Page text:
Having practiced PR for more than two decades it might surprise you to hear me say that the principles of public relations haven’t changed much over the years. Sure, there are more audiences to consider on social media and people are accessing information on a multitude of devices. Pundits say that PR must engage with the community and that content is king.
Yet, for true PR professionals, this has always been the case. Discovering what is truly unique, fascinating or unusual is the skill that PR people bring to the table. It’s the art of storytelling. And it hasn’t changed.
So how do you find a good story to tell?
I’ll start by saying what doesn’t make a good story.
- A new software product that the product manager says is “cool”
- Anything that happened more than two days ago
- Shameless self-promotion of your company or product or yourself
- A big sales deal that is all about the numbers.
Finding a great story is all about understanding your audiences – both customers and journalists. In a recent article Darryl Konynenbelt said it’s answering the question – “So what?” And to that I’d add “Who cares?”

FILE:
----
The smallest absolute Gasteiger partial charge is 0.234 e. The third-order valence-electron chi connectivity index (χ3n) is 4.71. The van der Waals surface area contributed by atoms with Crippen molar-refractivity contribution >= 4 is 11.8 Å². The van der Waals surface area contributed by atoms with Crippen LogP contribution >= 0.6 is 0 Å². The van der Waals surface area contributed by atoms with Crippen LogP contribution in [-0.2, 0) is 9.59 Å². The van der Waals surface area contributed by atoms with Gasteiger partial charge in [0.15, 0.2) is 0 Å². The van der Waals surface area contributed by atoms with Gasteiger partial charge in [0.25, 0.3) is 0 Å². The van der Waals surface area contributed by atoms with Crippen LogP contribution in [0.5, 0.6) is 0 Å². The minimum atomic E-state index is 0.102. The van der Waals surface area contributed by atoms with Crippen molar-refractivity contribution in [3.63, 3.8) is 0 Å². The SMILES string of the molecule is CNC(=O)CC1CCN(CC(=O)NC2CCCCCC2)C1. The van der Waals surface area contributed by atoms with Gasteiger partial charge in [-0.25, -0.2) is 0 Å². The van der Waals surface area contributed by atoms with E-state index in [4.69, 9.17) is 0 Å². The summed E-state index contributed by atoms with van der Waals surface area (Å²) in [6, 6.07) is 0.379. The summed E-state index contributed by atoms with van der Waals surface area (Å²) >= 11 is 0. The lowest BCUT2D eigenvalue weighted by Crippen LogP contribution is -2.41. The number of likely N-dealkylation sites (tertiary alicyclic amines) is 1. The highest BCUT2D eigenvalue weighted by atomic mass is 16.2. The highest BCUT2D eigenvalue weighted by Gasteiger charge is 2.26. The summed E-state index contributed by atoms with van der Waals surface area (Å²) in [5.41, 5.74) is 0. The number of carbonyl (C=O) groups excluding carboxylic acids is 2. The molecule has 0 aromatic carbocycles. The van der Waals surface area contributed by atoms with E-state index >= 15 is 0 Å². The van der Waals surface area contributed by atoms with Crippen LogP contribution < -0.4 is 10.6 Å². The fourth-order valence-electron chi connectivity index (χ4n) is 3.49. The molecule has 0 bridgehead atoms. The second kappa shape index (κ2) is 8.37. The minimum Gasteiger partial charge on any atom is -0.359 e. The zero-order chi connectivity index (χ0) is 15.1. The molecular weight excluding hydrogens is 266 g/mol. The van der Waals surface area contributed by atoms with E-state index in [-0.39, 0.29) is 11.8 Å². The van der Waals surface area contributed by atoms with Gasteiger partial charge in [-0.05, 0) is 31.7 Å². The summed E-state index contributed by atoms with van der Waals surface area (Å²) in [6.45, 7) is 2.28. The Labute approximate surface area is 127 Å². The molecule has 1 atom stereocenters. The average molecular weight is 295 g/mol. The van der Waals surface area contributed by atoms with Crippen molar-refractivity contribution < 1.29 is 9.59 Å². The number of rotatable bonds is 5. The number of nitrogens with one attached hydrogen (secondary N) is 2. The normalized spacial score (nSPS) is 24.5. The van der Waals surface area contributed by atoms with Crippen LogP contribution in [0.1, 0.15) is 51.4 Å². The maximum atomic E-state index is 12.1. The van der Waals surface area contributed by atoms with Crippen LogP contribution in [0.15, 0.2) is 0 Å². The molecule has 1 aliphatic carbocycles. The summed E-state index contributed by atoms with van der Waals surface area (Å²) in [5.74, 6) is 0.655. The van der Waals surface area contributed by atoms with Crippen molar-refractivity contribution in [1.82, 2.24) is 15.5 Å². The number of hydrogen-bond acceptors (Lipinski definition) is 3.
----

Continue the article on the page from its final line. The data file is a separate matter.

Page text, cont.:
How does your story impact someone or something? How is your pitch relevant to solving a problem? Are there new facts or a great visual that can add life to your pitch?
Finding a great story takes time. PR pros need to ask a lot of questions, research market trends, be up on the latest news, as well as social and cultural topics. Here’s some ideas for great stories:
- Is your product a first? AND, can you prove it? If you can absolutely, positively prove it’s a first – go for it.
- Will your product or service make life easier for a large part of the population? Again, can you prove it?
- Is your pitch something people are already talking about such as the presidential election, global warming or Adele?
- What’s the back story? Does the the CEO of your startup company build treehouses as a hobby?
Now, how do you go about finding these story nuggets? First, sit down with your colleagues and talk about what makes a great story. Get their ideas flowing and get them to be your eyes and ears in the field. Encourage them as they suggest ideas and realize that it may take some time before they come up with a winner.
It’s all in the story – in finding the right hook that will get the eyes or ears of your audience. And certainly, once you find a great story be sure it’s told to multiple audiences, with targeted messaging, and disseminated as widely as possible in all areas of your marketing.
Ann Taylor is a Sr. PR Strategist with Accolades PR. She is a former journalist and has more than 25 years experience in public relations, communications and marketing.